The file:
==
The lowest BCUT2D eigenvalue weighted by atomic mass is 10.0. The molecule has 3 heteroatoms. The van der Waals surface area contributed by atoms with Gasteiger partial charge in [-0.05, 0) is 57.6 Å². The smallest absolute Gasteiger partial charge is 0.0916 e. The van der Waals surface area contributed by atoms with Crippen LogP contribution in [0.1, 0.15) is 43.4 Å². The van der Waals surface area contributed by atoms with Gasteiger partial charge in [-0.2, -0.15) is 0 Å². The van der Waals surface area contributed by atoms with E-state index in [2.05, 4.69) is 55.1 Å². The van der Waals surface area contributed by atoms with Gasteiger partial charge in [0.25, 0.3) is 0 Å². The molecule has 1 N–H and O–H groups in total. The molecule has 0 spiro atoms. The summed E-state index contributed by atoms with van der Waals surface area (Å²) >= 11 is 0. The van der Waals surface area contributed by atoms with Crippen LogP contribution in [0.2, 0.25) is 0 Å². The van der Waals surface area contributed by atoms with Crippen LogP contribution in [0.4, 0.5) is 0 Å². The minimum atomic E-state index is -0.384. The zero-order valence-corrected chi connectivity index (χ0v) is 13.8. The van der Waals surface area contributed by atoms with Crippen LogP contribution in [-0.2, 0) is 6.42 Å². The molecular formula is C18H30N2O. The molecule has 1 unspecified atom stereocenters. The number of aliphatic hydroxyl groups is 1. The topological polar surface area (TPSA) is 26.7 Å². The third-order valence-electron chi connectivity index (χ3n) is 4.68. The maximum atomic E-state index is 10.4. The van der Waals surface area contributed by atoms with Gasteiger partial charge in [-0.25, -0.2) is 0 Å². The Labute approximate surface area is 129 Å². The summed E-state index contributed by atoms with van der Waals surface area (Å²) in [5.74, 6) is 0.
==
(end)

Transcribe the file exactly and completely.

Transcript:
The lowest BCUT2D eigenvalue weighted by atomic mass is 10.0. The molecule has 3 heteroatoms. The van der Waals surface area contributed by atoms with Gasteiger partial charge in [-0.05, 0) is 57.6 Å². The smallest absolute Gasteiger partial charge is 0.0916 e. The van der Waals surface area contributed by atoms with Crippen LogP contribution in [0.1, 0.15) is 43.4 Å². The van der Waals surface area contributed by atoms with Gasteiger partial charge in [-0.2, -0.15) is 0 Å². The van der Waals surface area contributed by atoms with E-state index in [2.05, 4.69) is 55.1 Å². The van der Waals surface area contributed by atoms with Gasteiger partial charge in [0.25, 0.3) is 0 Å². The molecule has 1 N–H and O–H groups in total. The molecule has 0 spiro atoms. The summed E-state index contributed by atoms with van der Waals surface area (Å²) >= 11 is 0. The van der Waals surface area contributed by atoms with Crippen LogP contribution in [0.2, 0.25) is 0 Å². The van der Waals surface area contributed by atoms with Crippen LogP contribution in [0.4, 0.5) is 0 Å². The minimum atomic E-state index is -0.384. The zero-order valence-corrected chi connectivity index (χ0v) is 13.8. The van der Waals surface area contributed by atoms with Crippen LogP contribution in [-0.2, 0) is 6.42 Å². The molecular formula is C18H30N2O. The molecule has 1 unspecified atom stereocenters. The number of aliphatic hydroxyl groups is 1. The topological polar surface area (TPSA) is 26.7 Å². The third-order valence-electron chi connectivity index (χ3n) is 4.68. The maximum atomic E-state index is 10.4. The van der Waals surface area contributed by atoms with Gasteiger partial charge in [-0.25, -0.2) is 0 Å². The Labute approximate surface area is 129 Å². The summed E-state index contributed by atoms with van der Waals surface area (Å²) in [5.74, 6) is 0.